My oldest granddaughter graduated from the University of Kansas last weekend with honors in English and German. She wrote her honors thesis on feminist attitudes, then and now. I was able to read it when I went to Lawrence for the graduation celebration, and I found myself surprised at some of the attitudes she unearthed.

She based the thesis on interviews of women representing various generations. I was probably the oldest woman she interviewed, with her scholarship hall friends being the youngest. When I was in my early 20s, I read Betty Friedan's The Feminine Mystique with my third baby on my lap. As I read, I had that "click" of recognition that so many feminists in the late '60s and early '70s talked about. I realized the feminist movement gave a name to what I'd been looking for most of my life.

Guarding the Kansas Henhouse

Life on my grandfather's farm in some ways epitomized the rural farm life I still envision as the ideal Kansas life. Neighbors helped each other, there was plenty of fresh air and beautiful country. Everywhere there was (with small exceptions) an atmosphere of trust.

If there were problems, they could usually be handled 'in-neighborhood.' Until they couldn't. For example, one neighbor raised a large number of chickens. Although he knew wild critters ran the creeks nearby, he was confident his hen house and collie dog were sufficient for protection. Until they weren't.

One day the farmer awoke, dressed, and walked out to feed his chickens. Only half were left. Both farmer and chickens were traumatized. The slaughter was widespread and ugly. Few spots were left unbloodied. Feathers still drifted, as if still frantically attempting escape, in the early morning breeze. The hens never knew what hit them.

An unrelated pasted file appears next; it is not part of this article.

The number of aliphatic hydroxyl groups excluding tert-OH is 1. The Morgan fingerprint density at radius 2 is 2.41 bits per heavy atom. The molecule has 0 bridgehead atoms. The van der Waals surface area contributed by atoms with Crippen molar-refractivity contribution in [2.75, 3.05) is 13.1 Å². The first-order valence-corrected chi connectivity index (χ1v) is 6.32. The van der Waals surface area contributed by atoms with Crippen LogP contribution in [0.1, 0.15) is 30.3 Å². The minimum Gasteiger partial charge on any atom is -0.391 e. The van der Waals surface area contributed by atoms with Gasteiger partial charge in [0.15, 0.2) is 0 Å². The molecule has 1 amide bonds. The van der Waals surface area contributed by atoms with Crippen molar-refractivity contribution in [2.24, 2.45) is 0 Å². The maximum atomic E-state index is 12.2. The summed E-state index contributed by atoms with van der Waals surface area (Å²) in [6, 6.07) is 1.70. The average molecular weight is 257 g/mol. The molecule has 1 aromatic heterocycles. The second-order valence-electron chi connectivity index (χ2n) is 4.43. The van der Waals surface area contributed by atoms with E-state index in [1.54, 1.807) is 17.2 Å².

Years later, we Kansans awoke to a much larger, more devastating, raid. The Kansas Teagislature, at 4 a.m. on a Sunday morning, raided the public treasury of up to 10 million dollars annually, handing that $10-million gift to corporations (they deduct 70%) to siphon off from public schools to private schools, for "scholarships." This allows them to teach their choice of curriculum to their choice of students, at your expense.

Not only that, they simultaneously slaughtered teacher's due process rights, courtesy of our own non-Senator, Republican Tom Arpke. That due process chicken house had been safe for 60 years--yet both blows to public education were done in one dastardly late-night raid.

With no opportunity for debate, the amendments to the Education Funding bill can only be characterized as a surprise attack.

The process echoed Sam Brownback's earlier perversion of the legislative process. The one which shot a cannonball through the general welfare. The "experiment" making Kansas perhaps the leading example of irresponsible, regressive, unfair tax policy. The tax giveaway handing tank car loads of state money over to--not 1,900, not 19,100--but 191,000--that's One-Hundred-Ninety-One-THOUSAND relatively well-off partnerships and limited liability corporations.

Making it worse, they didn't ASK for it. Many or most would just as soon have that tax money kept to help others in the state. But the Brownback/ Americans for Prosperity/ American Legislative Exchange Council juggernaut of lies-in-advertising seems to have blinded enough Kansans to this reality: The chickens--no, in this case a huge nest of foxes--have come home to roost in their hen house.

According to the Kansas City Star, "Urged on by conservative special interests such as Americans for Prosperity, Republican leaders pressed hard to eliminate due process rights for teachers." The AFP agenda often mirrors that of ALEC, and both are heavily funded by the right-wing big-bucks boys. The Nation previously reported that "untold sums of cash" have been poured into ALEC by the Koch brothers.

But Kansans are waking up. Hopefully in time to clean up the bloodletting and restore the hen house population.